Carol Farrelly discusses the creative process behind her short story ‘Wolf in the Ultraviolet’, featured in Issue Thirteen.
Several years ago, I was researching face blindness, or prosopagnosia, for a novel I was writing. One of my characters couldn’t recognise the faces of people she knew, even those closest to her. It’s a very real and often upsetting neurological condition, which I didn’t want to write as metaphor—but of course its effects and meanings inevitably transmitted through the character’s life, affecting her relationships with others and herself.
Typical magpie writer, I set out to glean more on how perception works: the relationship between brain and eye but also mental health and sight. Oliver Sacks’ The Man Who Mistook His Wife for a Hat was my first hunting ground. I also read more broadly on the evolution of the human eye and soon became quite the fascinated magpie. I went to the kaleidoscopic exhibition on ‘Colour and Vision’ at London’s Natural History Museum, where I experienced the gorgeous and terrifying bioluminescence of the ocean’s depths. I read and reread Simon Ings’ brilliant book ‘The Eye: A Natural History’. Ings made me think on our ability to watch seasons’ shapes and shades come and go, to have a favourite colour, to know a beloved face by heart: all this depends on the intricate organ, the eye, which has evolved over time. Human sight is an adaptation, a developed response to light and movement. It suits how we have come to walk in the world. There are, however, many other ways of seeing. Birds and dragonflies and wolves perceive the world quite differently, according to their needs. Squids have built-in headlights; prey animals have a far wider visual field; foxes and raccoons enjoy far better night vision; reindeer can see into the ultraviolet. There was one idea, though, that stopped me in Ings’ book. Tears, he said, are costly. We blur our vision when we cry, making us vulnerable to attack. This, scientists surmise, is why humans are the only creatures known to shed emotional tears. No other creatures are willing to risk the cost of such vulnerability.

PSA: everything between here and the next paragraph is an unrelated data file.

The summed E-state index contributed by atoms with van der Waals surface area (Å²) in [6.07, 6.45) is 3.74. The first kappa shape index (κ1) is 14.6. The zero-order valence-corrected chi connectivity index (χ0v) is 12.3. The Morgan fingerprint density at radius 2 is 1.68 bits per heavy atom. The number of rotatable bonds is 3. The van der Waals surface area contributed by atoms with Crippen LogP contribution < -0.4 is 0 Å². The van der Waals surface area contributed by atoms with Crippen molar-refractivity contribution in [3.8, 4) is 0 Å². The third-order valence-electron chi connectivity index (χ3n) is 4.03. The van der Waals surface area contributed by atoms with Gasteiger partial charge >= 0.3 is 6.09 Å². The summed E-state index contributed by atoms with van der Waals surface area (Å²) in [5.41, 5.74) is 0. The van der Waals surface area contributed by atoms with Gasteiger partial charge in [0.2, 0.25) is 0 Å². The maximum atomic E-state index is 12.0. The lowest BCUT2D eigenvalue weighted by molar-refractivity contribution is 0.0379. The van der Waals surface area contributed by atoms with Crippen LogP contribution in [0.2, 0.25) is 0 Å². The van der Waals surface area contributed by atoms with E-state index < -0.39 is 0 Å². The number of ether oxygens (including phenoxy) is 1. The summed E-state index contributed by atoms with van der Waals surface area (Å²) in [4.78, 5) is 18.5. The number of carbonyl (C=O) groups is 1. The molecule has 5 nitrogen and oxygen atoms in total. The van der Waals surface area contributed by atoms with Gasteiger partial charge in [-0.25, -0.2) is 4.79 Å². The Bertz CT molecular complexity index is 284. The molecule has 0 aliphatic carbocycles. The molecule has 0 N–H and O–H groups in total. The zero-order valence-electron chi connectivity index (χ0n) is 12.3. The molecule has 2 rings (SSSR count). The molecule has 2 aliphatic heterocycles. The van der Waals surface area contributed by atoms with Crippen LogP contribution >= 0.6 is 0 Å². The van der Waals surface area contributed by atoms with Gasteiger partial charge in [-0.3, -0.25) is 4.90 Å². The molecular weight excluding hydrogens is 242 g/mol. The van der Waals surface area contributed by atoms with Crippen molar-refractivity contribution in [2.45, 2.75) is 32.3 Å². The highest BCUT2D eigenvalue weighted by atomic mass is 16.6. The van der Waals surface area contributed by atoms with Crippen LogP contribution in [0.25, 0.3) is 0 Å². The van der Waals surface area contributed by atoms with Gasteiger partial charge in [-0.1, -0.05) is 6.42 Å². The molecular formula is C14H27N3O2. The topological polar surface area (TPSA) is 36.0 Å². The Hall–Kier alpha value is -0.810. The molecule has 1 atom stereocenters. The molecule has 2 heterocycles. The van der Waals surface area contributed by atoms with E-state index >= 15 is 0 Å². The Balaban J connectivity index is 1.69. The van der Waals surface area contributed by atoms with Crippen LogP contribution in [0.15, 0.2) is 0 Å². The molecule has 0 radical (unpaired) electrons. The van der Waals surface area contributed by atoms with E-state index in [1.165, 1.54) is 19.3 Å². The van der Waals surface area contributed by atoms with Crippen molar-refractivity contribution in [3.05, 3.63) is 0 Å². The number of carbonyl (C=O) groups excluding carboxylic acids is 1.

I think this was the start of Sam’s story, ‘Wolf in the Ultraviolet’. Here is a girl who doesn’t want to cry because of the cost. I decided she must already know the cost. She’s suffered a traumatic loss; she’s seen her world turn dark; she’s felt herself prey. And so, Sam wants to be able to see in the dark, sense any attack, like a horse.
I didn’t know much more than this when I started writing this story. It was an adventure to imagine with new eyes and heightened senses, to travel through dusky woods and spy every root or burrow that might fell a human. Altered rather than alternate worlds seem to figure a lot in my more recent work. As I wrote Sam’s story, however, her way of seeing soon became a dream. The ability to see and to live in darkness—the woods’ darkness and her father’s darkness—gave the story its edge. Here was the edge between what the character thinks she wants and what she needs. Does she want to inhabit this dark world? Is this darkness hers? The rest of Sam’s story, or my journey with Sam, was to reveal her past and her possible future.
I’ve grown very comfortable writing short stories with this mindset of let’s see what happens, go into the not knowing, brave the dusk with a narrow visual field that will broaden. It’s a joy. My project now is to transfer that willingness to trust to my novel-writing. Robert Frost says it best, and I hope he’d forgive me for adapting:
‘No surprise for the writer, no surprise for the reader. A poem [story] may be worked over once it is in being, but may not be worried into being…It can never lose its sense of a meaning that once unfolded by surprise as it went.’
Carol Farrelly is a fiction writer, living in Scotland. She is the regional winner (Canada and Europe) of the 2021 Commonwealth Short Story Prize. Her stories have been published in journals such as Granta, Irish Times, New Writing Scotland and Stand; and have been commissioned by BBC Radio 4. She is a Robert Louis Stevenson Fellow and a Scottish Book Trust New Writer. She is currently working on a short story collection. www.carolfarrelly.com
Image by Jo Mazelis